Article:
There’s a stretch of Cantiague Rock Road in Hicksville, just north of Hicksville High School, its middle school and Lee Avenue Elementary, where pedestrians aren’t permitted to stand on the sidewalk.
There are no signs stating this, no barricades cordoning the area off, no flashing lights demarcating a construction zone or telling passersby it’s private property. But if you stop there for even a few moments to take a gander at the fenced-off property—three decrepit-looking buildings and their equally decrepit-looking parking lots—any day of the week, during any time of day, 24/7, someone will unquestionably instruct you to keep moving, to shuffle along, scram.
If your intention is to snap a few photos, as mine was at about 3 p.m. on the Sunday before Christmas Eve, you’ll get more than advice; undoubtedly you’ll receive an angry visit by one of several charged-up, plain-clothed men shouting for you to buzz off—they might even chase you away.
There’s really not much to look at, though. Sandwiched between a distribution warehouse on its south, a driving range and children’s playgrounds of Nassau County’s Cantiague Park on the east, and the county’s Department of Public Works headquarters on the north, the three parcels at 140, 100 and 70 Cantiague Rock Road are silent and devoid of life.
The latter’s facade is a beat-up, worn-down brown, with cloudy windows, drawn blinds and the faded outline of its former tenant, Air Techniques, tattooed on its side. At 100 next door stands a naked flagpole, a vast loading dock area long since abandoned and weeds towering several feet high. Several massive metal frames arch above an alley between it and the 140 building, which has part of its exterior wall peeling off and is covered in shredded plastic.
It’s here where an outhouse-shaped guard booth is manned around the clock.
“Off the property,” said an agitated, bespectacled, middle-aged man sporting a moustache when a camera crew and I recently visited to ask a few questions. A mock “Terrorist Hunting Permit” was fastened to his window. “This is private property. Get off the property,” he commanded, refusing to explain who he worked for before slamming the door.
There’s a secret in Hicksville. It’s a secret that only a handful of residents of this suburban hamlet know all too well while way too many others haven’t a clue. A secret that has already cost one of the biggest communications companies in the world millions and may end up costing them much, much more. It’s a secret that no matter how tight a lid the security guards stationed there or the site’s owners, Verizon, try to keep on it, the truth is literally leaking out—bleeding into the soil, contaminating the air and poisoning Long Island’s precious groundwater supply.
It’s a revelation that Ronkonkoma resident Gerard Depascale, a father of three and recent grandfather, and his former coworker Liam Neville, of Bayside, Queens fought relentlessly to find out, a reality they live with every single moment of their lives, one the global communications giant is doing everything in its power to control. It’s an ongoing tragedy that a federal judge recently made even more tragic for the plaintiffs; a reality that will undoubtedly affect more families in the future.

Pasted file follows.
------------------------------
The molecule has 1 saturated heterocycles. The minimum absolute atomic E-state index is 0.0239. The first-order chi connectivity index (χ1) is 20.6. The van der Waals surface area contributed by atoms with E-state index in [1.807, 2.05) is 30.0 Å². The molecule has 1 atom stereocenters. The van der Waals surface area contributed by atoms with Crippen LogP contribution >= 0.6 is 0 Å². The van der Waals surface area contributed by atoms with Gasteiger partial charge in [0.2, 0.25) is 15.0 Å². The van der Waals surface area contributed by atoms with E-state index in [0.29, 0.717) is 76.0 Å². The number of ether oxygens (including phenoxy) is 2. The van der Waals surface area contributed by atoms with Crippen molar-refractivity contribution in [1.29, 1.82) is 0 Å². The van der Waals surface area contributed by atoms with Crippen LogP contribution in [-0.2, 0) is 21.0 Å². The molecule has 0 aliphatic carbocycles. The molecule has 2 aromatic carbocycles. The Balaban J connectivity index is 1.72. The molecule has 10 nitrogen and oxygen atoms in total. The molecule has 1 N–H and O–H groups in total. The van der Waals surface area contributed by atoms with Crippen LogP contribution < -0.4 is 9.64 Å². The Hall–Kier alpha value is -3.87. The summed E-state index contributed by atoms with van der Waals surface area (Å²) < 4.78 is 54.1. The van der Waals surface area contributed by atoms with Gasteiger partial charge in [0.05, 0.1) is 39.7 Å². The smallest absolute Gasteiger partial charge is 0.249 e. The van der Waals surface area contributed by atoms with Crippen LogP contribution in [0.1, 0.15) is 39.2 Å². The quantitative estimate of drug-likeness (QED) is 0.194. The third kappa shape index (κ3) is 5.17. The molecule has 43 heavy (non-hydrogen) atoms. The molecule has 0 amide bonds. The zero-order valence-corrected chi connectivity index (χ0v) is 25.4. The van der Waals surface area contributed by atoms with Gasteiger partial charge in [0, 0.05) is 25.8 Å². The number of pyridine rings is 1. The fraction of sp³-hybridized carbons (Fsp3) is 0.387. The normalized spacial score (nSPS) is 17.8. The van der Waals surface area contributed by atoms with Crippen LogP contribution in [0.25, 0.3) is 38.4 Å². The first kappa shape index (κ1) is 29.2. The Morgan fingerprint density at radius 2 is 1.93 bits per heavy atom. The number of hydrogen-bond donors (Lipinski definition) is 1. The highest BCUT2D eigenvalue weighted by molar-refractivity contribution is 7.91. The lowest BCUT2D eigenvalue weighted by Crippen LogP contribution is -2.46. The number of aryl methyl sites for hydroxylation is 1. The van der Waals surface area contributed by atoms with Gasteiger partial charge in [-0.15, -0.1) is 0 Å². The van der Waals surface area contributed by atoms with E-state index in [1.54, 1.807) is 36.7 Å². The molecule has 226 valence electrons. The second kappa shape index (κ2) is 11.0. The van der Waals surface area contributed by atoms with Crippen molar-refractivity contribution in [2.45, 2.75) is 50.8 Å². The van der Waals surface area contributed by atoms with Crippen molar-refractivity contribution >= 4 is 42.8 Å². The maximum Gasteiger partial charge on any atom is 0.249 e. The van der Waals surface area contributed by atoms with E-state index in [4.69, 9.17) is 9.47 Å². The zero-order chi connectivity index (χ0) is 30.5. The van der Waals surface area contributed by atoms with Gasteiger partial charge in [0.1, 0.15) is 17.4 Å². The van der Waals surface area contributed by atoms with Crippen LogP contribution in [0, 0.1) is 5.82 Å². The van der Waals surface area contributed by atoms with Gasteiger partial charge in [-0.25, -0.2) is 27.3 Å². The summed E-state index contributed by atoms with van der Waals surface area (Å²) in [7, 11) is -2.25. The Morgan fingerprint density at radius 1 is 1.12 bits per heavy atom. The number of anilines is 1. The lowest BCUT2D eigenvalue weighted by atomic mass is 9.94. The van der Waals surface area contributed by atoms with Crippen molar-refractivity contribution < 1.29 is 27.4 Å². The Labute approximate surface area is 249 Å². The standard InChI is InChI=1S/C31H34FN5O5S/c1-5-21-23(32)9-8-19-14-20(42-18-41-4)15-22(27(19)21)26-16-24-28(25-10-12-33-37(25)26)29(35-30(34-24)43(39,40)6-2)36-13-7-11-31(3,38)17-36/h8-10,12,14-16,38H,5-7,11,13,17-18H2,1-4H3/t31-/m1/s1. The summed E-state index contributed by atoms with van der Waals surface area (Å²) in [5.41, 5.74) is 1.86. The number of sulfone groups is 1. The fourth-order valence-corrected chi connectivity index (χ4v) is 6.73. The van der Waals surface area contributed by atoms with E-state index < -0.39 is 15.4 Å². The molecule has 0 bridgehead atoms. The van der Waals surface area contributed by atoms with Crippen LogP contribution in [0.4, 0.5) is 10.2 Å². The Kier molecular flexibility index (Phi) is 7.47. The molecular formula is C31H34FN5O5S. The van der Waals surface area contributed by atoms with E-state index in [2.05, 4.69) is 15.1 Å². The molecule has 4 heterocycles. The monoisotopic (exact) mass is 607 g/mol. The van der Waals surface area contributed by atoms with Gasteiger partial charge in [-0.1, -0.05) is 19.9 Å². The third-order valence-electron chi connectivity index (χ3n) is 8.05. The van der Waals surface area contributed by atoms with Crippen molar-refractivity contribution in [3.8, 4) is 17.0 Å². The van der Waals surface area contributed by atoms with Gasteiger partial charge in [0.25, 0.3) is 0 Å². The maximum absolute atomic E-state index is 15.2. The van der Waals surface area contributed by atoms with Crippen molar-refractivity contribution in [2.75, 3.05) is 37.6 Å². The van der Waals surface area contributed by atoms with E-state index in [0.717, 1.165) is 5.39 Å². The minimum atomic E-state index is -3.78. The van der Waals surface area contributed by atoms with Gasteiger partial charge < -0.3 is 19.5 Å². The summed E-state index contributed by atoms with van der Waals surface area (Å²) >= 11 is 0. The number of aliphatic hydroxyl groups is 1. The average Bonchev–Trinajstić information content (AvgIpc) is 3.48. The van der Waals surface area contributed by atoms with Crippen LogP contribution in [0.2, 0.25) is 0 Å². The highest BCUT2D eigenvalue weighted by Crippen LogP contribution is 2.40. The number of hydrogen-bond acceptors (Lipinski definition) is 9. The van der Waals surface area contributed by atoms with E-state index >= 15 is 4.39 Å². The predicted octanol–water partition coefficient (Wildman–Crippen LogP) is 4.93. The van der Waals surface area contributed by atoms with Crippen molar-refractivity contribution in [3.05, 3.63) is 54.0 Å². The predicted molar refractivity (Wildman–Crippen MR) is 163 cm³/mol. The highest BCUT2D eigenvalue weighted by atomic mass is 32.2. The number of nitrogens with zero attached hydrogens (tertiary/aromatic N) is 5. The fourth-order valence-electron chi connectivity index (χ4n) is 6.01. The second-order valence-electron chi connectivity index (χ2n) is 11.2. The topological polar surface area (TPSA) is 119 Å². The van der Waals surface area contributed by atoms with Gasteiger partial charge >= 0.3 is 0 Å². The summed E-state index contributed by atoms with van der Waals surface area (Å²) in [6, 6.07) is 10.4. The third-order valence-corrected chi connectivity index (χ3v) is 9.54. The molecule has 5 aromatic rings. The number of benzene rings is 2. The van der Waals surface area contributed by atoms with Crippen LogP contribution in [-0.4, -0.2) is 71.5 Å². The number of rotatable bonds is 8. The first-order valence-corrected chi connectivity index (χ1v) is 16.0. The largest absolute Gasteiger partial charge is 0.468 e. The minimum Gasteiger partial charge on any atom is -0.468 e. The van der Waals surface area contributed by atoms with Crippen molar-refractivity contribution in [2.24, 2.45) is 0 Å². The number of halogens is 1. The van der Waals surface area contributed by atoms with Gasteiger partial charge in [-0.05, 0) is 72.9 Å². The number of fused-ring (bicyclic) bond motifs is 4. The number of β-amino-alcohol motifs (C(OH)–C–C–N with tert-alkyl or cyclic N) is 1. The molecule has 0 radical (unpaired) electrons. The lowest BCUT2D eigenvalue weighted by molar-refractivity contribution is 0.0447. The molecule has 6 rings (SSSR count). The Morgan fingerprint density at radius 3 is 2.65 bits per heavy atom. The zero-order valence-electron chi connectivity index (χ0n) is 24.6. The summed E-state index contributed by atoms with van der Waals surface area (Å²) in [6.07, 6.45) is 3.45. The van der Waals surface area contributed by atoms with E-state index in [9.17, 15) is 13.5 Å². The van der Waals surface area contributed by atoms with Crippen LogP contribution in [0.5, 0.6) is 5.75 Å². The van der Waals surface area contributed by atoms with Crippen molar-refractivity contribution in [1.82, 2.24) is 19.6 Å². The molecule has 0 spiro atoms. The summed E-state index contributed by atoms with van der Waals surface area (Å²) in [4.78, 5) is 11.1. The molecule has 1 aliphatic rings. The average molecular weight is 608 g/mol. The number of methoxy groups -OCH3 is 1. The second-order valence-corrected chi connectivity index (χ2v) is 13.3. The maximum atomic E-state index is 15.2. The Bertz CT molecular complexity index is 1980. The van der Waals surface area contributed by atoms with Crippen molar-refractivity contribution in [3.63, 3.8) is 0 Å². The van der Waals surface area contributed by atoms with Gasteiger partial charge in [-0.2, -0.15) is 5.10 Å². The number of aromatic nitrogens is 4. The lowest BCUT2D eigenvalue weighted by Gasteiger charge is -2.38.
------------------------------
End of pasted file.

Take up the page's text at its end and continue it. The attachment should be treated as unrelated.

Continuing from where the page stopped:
This vacant 10.5-acre stretch of land, just north of those schools, separated by a chain-link fence from the public park and situated directly across the street from Nassau BOCES Career Preparatory High School, is a radioactive toxic waste site where nuclear elements and fuel rods were fabricated and processed during the nation’s early atomic energy program in the 1950s and 1960s.
Uranium was burned here. It was released into the surrounding neighborhood from an open “smelting oven,” according to one former worker—or within a “burning building,” according to another. It was also buried here, along with nickel and much more. Unknown amounts of chlorocarbons—Tetrachloroethene, or Perchloroethylene, known as PCE and PERC, respectively—and byproduct chlorinated hydrocarbon Trichloroethylene, or TCE (classified as a human carcinogen by the U.S. Environmental Protection Agency), were dumped into unlined sumps and leeching pools, and currently reside in the soil, the groundwater and have volatilized into the air.
People who unknowingly worked atop the site, such as Depascale and Neville, have contracted rare—make that extraordinarily rare and obscure—cancers.
Neville has a rare kidney cancer called membranous nephropathy. Following years of dialysis, he was lucky enough to find a donor and receive a transplant, though now he’s currently facing some complications.
Depascale has an even rarer cancer, called extra-skeletal myxoid chondrosarcoma. It’s Stage Four and it’s in his bone marrow.
Besides the unquantifiable pain and anguish suffered by the two and their loved ones are insurmountable medical bills and an inability to work, not to mention their shortened lifespan.
Depascale and Neville, both former employees of Magazine Distributors, Inc. (MDI), who worked at the 100 building and its warehouse from about 1990 till 2002, when the company suddenly moved (employees were told it was the end of their lease; court transcripts reveal General Telephone and Electronics Corp. (GTE), who merged with Verizon in 2000, “assumed” the lease from MDI after purchasing the 140 property in 1999 for contamination remediation efforts and the 70 location in 2004) are literally battling for survival.